Articles, XMILEs, New Faces and Places

June is a busy month for the home office, and there is a lot happening that I am happy to have the chance to tell members about.

New Way to Access Articles in the System Dynamics Review

Articles in the System Dynamics Review can now be viewed online from any platform in Wiley’s exciting new Enhanced Article (HTML) format. Part of the breakthrough is that the Enhanced Article (HTML) display adjusts to your device’s screen size instantly, even changing the icons and information showing to fit the space. There are new ways to navigate through an article from browsers, tablets, and phones as well as interactive leads to further information.

The new figure viewer can be opened by clicking on any figure in the article. You can zoom in and scroll to enlarge figures, making complicated diagrams easier to read; take a look at those in Cyclical Dynamics of Airline Industry Earnings. Color makes graphs comparing multiple runs easier to read, for example see Connecting Micro Dynamics and Population Distributions in System Dynamics Models. And, images, graphs, and pertinent information can be instantly downloaded into PowerPoint.

For quick and easy access there are handy buttons to reach the PDF file, article information, references, and figures. If you wish to view references while reading the article, you can view them alongside the article and follow links to a specific reference without losing your place in the text. Combined with the existing “cited by” feature, the online format greatly eases the process of trawling through large numbers of articles for a literature review. The new format applies to articles from the past four years, back to 2010.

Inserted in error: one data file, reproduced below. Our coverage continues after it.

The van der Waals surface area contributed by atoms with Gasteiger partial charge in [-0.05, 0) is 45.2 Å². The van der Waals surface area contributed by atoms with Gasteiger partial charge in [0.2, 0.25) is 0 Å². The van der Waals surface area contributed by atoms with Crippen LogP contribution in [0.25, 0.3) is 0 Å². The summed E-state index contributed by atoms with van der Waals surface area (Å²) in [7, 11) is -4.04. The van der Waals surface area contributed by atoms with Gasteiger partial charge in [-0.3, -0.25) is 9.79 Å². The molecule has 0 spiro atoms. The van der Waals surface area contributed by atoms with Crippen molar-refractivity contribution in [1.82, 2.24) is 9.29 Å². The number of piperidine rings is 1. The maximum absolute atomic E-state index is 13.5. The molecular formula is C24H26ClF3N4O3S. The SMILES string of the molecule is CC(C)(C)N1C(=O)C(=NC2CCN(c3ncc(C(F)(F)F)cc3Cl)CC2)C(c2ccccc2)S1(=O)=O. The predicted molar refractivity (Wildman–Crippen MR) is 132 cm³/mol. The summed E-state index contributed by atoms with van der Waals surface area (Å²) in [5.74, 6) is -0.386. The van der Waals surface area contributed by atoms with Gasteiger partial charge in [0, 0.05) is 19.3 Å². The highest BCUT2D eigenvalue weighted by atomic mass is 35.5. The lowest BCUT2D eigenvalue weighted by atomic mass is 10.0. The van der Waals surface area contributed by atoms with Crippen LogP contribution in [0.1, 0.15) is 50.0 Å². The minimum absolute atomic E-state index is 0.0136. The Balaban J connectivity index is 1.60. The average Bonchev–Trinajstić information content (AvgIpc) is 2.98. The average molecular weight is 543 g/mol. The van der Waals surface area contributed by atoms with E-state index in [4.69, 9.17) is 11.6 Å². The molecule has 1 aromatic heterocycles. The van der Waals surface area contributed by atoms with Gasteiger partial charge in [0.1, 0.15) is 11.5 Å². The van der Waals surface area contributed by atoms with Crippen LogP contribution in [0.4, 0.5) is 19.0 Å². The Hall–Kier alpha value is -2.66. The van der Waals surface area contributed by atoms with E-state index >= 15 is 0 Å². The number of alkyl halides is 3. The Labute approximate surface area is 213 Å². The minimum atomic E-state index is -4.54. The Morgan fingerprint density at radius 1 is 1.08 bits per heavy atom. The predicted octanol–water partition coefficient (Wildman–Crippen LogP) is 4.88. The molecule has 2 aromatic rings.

An iPad app will allow you to save the enhanced version of an article to your device for later offline viewing. The “anywhere article” gives us immediate access. I encourage everyone to give it a try – access these articles with any device in a rich way.

Wiley would like to hear from us on how to further improve readability of System Dynamics articles online. Feel free to send feedback to Wiley via the green “Enhanced Article Feedback” button (located bottom-right of any Enhanced Article). Wondering who does the work of converting a paper to include these features? Good news: it’s Wiley.